As usual, the women’s football trolls are out in full force on social media. After news broke that one of England’s most accomplished and revered female footballers, Alex Scott, had been chosen as Football Focus’ new presenter –– in came the old-fashioned, unfounded, fallacious accusations that she wasn’t fit for the job.
Some labelled her appointment as a “tick-box”, while others suggested that given Scott’s ethnicity and identified gender, she was hand-picked only to fill a quota. The most common negative commentary, however, proclaimed that the five-time Women’s Premier League Winner, seven-time FA Cup winner and England centurion hadn’t played football at the “highest level”.
These assertions are nonsensical, ignorant and perhaps intentionally triggering, yet there still seems a need to denounce such statements and prove their inaccuracy.
For those who do conform to the idea that Scott lacks a Gary Lineker esque professional career, consider these statistics.
The 36-year-old enjoyed three spells at Arsenal, where she won multiple honours and scored the winning goal in the UEFA Women’s Champions League in 2007. In total, the former right-back won 21 trophies during her time with the Gunners, while also enjoying time with Birmingham City and the Boston Breakers in the esteemed National Women’s Soccer League.
At international level, her achievements are just as noteworthy. Standing fourth on the all-time England appearances list, Scott has 140 caps to her name –– more than any English male player in history.
When you break it down in this way, it’s clear that Scott wasn’t just a professional footballer, but an indelible football legend. In actuality, she reached as high a level as one could possibly reach in the women’s game –– so those who initially made those objections can consider their argument well and truly quashed.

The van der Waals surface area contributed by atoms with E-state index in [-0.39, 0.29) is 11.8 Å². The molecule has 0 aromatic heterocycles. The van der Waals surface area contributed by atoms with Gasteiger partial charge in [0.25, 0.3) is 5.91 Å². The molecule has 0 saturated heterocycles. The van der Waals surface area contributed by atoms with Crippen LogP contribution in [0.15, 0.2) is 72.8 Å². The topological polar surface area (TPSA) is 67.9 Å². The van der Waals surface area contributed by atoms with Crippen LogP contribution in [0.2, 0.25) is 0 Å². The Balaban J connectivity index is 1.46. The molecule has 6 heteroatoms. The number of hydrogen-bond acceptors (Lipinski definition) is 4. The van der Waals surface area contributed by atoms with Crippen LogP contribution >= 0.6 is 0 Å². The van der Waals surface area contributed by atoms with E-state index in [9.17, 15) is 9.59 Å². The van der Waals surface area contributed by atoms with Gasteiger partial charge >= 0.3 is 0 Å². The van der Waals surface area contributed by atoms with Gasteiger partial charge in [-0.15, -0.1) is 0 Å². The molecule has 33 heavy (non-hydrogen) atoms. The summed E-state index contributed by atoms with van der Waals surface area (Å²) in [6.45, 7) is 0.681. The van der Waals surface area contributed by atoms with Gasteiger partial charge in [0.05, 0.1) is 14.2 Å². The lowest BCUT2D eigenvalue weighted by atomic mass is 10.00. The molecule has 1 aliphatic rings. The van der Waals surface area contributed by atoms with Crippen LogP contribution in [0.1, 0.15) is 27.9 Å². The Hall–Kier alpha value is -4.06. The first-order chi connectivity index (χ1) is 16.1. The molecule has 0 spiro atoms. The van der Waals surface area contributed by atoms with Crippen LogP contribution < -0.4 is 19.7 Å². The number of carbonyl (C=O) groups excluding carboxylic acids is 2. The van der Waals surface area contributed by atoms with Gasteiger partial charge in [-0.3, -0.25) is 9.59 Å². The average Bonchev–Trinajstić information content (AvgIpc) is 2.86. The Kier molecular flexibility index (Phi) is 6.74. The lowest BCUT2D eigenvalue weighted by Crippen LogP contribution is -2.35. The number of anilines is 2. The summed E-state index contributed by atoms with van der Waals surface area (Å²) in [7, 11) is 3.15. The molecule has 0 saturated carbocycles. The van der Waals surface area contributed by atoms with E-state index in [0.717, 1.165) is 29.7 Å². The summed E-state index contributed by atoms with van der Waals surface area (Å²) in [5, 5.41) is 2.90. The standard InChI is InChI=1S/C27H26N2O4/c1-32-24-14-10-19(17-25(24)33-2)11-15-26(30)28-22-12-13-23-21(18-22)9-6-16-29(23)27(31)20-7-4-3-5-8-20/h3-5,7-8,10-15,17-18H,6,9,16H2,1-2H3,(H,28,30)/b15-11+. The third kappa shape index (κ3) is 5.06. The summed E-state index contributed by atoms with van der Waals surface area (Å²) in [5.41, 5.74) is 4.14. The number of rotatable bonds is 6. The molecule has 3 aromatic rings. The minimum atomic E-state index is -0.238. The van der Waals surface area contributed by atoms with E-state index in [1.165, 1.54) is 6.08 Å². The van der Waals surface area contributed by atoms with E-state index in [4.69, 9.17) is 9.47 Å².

Even if Scott never played to the highest level, should this really matter in relation to being a broadcast journalist? Some of the game’s most renowned presenters –– Jake Humphrey, Mark Chapman and Football Focus’ former frontman, Dan Walker, don’t have international football backgrounds. They don’t have professional football backgrounds at all.
Because, what makes a good sports presenter is not necessarily being a former athlete yourself, but rather, being confident, charismatic and compelling in front of the camera.
Scott has these qualities in abundance. She holds a media degree from Staffordshire University in Professional Sports Writing and Broadcasting, making her one of the very few show hosts to have both a professional football background and a qualification.
Media companies have acknowledged exactly this. As more women are beginning to get the chance to act as pundits on men’s football, it’s Scott who was a trailblazer for female representation in the industry. She was the first woman to ever report on a men’s FIFA World Cup and has worked for the likes of Sky Sports, BT and the BBC.
Consider being in Scott’s position right now. Knowing that she’s fully qualified for this role, knowing that she’s earned the right to be in this position, and knowing that there is nothing more she can do to prove herself –– yet still, she faces this inevitable criticism.
Speaking on the Between the Lines podcast, the former Lioness said these comments have affected her in the past, though she is better at dealing with the negativity now.
"I went through a stage where it really did affect me. I kind of lost myself and my personality because I knew everything that was going on around it,” she said.
"It's not until I actually got to a stage where I thought, 'I can't take this any more, it is becoming too much for me' that I spoke out about it.”
In truth, Scott has won a lot of people over already. She’s faced constant criticism over the years, but many have jumped to support her and congratulate her on this new challenge. For so much of her life, she let her football do the talking –– now it seems, she must let her talking itself do the same.News Now - Sport News